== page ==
VEHICLES (Sound & Narrative)

Using the same form that the Mandrake Vehicles uses, I am going to craft a narrative in two parts: a visual/written narrative in words and characters and an aural narrative composed on the piano. The aural narrative will correspond to how the written narrative sounds and feels, and both of these things will decompose through a series of transitions.

When “form” falls away, “sense” falls away and the story is less conventionally pleasing yet mirrors our comfort level with the piece and tears down our formal structures for reading and listening.

As the words fall away/deteriorate from the written narrative, that story changes. Simultaneously, the corresponding “words” in the aural narrative (the notes) will fall away and that narrative will change. The sounds you hear will depict your comfort level/ability to make “sense” of what you’re reading.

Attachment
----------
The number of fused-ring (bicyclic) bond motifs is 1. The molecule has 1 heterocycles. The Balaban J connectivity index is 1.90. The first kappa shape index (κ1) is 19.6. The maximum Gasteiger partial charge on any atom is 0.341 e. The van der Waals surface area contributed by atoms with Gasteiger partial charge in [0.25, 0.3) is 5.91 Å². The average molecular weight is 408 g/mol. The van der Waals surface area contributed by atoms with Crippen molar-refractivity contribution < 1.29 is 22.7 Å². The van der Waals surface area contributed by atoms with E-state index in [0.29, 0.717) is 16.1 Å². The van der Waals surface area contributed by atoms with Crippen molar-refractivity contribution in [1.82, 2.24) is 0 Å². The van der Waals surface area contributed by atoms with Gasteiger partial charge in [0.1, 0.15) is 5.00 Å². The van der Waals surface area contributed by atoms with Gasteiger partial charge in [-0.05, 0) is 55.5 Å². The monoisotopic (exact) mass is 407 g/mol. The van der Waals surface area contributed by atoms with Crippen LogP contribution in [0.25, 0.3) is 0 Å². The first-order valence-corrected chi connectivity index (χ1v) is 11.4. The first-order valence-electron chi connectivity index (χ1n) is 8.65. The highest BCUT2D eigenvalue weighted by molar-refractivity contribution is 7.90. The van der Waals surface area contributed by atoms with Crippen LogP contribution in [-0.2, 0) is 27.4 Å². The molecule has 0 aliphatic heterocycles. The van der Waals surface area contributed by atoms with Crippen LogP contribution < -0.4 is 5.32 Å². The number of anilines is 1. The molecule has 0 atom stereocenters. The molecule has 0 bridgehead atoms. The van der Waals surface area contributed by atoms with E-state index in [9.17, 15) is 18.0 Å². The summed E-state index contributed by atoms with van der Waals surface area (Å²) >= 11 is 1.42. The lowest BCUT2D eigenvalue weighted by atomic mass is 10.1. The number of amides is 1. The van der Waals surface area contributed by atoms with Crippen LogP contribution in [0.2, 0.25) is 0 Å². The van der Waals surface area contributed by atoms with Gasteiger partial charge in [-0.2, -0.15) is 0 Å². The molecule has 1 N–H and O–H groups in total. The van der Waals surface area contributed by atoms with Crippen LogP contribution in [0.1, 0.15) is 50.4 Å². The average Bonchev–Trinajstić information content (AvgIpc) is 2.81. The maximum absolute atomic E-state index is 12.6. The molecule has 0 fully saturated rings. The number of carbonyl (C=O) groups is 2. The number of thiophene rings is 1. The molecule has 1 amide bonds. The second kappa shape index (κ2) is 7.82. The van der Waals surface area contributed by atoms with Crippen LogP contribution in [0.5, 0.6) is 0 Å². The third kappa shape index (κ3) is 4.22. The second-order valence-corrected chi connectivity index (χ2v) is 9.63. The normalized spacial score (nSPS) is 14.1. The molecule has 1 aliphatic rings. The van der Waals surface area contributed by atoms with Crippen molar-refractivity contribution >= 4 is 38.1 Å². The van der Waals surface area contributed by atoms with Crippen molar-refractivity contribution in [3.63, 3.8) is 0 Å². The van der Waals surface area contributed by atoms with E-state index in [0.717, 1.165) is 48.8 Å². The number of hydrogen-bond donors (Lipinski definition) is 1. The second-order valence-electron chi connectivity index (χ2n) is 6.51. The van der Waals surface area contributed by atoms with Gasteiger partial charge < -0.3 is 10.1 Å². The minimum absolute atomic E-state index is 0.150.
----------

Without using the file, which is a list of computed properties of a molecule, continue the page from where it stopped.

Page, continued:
My project overall is to show that the Mandrake Vehicles (and many of the texts we’ve read for this class) test our lungs underwater and demand we use our gills to navigate. I want to show that as the conventional form ingrained in our understanding disappears, we panic and feel discomfort, like trying to breathe underwater. I also want to show that a story can be felt and experienced through rhythm and velocity of words, not just “read” to compile a linear understanding. I’m hoping that the aural narrative will illuminate how a written narrative can be felt whether or not you can understand the linear timeline of the words strung together.




~ by kristinvermilya on February 25, 2013.

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